Gold Gorget Collar

The Later Bronze Age c.1200 - 600 B.C.

The Gorget refers to a more elaborate form of the lunula, it is crescentic in shape, worked in gold and attached to two decorated discs at each end.  Only eight of these collars are known to exist at this time (1)

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Glenisheen Collar

Gorteenreagh Collar

  The most famous collar of the "gorget" type was found in Glenisheen, Co. Clare in 1932.  It dates to the 8th century B.C. and is a semi-circular shape with two elaborate disc shapes at either end.  It was found in a rock crevice in the Burren area of Co. Clare and it is remarkably well preserved, it is c.31 cm in maximum diameter.

There is some amazingly intricate repoussť work on this piece.  Repoussť was a technique used by craftworkers in Europe which was adopted at this time by the native craftworkers to good effect.  The designs themselves are native in origin being similar to the designs on earlier lunulae and round based pots.  Some archaeologists believe this gives evidence that there were many foreign influences and invasions at this time because of the non-native techniques that were adopted by the native craftworkers in Ireland.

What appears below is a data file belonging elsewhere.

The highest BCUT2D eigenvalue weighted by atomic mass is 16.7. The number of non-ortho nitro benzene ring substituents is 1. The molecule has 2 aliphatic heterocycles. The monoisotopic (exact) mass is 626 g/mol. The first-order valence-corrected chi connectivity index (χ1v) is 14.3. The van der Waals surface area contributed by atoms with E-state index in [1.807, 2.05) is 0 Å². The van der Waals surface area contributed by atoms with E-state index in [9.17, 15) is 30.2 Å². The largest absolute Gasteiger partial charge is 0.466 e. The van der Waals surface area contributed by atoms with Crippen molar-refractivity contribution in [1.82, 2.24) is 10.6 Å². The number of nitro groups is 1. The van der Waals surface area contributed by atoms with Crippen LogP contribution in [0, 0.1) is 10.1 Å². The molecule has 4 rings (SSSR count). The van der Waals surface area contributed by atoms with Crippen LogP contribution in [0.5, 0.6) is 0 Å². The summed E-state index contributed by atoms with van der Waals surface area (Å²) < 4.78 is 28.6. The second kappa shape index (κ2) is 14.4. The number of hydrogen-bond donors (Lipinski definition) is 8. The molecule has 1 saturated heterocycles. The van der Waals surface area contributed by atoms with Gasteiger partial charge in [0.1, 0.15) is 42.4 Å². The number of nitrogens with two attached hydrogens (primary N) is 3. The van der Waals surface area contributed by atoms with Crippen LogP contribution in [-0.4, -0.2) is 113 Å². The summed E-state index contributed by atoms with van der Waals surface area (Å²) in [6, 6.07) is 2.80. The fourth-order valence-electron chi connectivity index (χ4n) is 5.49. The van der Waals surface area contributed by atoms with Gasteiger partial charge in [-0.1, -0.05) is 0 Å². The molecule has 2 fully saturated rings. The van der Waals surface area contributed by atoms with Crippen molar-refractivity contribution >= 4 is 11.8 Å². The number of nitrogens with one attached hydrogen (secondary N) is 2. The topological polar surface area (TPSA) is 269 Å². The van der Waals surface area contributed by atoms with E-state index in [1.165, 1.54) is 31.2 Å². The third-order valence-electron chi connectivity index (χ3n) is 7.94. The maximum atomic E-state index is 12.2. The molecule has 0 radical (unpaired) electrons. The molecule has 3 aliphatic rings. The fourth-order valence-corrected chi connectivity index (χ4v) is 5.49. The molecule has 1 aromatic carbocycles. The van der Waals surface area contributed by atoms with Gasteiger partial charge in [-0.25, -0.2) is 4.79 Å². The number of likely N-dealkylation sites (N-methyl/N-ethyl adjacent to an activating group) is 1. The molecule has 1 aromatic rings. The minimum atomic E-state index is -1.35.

The Gorteenreagh Collar was discovered in 1948 and is dated to c. 800 - 600 bc. along with two lock-rings, two bracelets, and a fibula or dress fastener.  The Gorteenreagh Collar is much simpler in design than the Glenisheen, although the terminals are of the same design, unfortunately as can be seen from the photo, it did not survive the ravages of time and is a little dented. (not bad though after 2600 years!)

Another good example comes from Ardcrony, Co. Tipperary, and can be viewed in the National Museum of Ireland in Kildare Street, Dublin.

The Gorgets are unique to Ireland and are a pre-Celtic design.  The metalworkers of this time had great mastery and skill some of which has not been surpassed even today. 

1. Powell, T.G.E., The Sintra Collar and the Shannongrove Gorget: aspects of Late Bronze Age Goldwork in the west of Europe. North Munster Antiquarian Journal 16. pp.4, 11 printed 1973-4

O'Kelly, Michael J. Early Ireland: An introduction to Irish Prehistory . Cambridge University Press, 1989.reprinted:1993.1995. Click link to buy from


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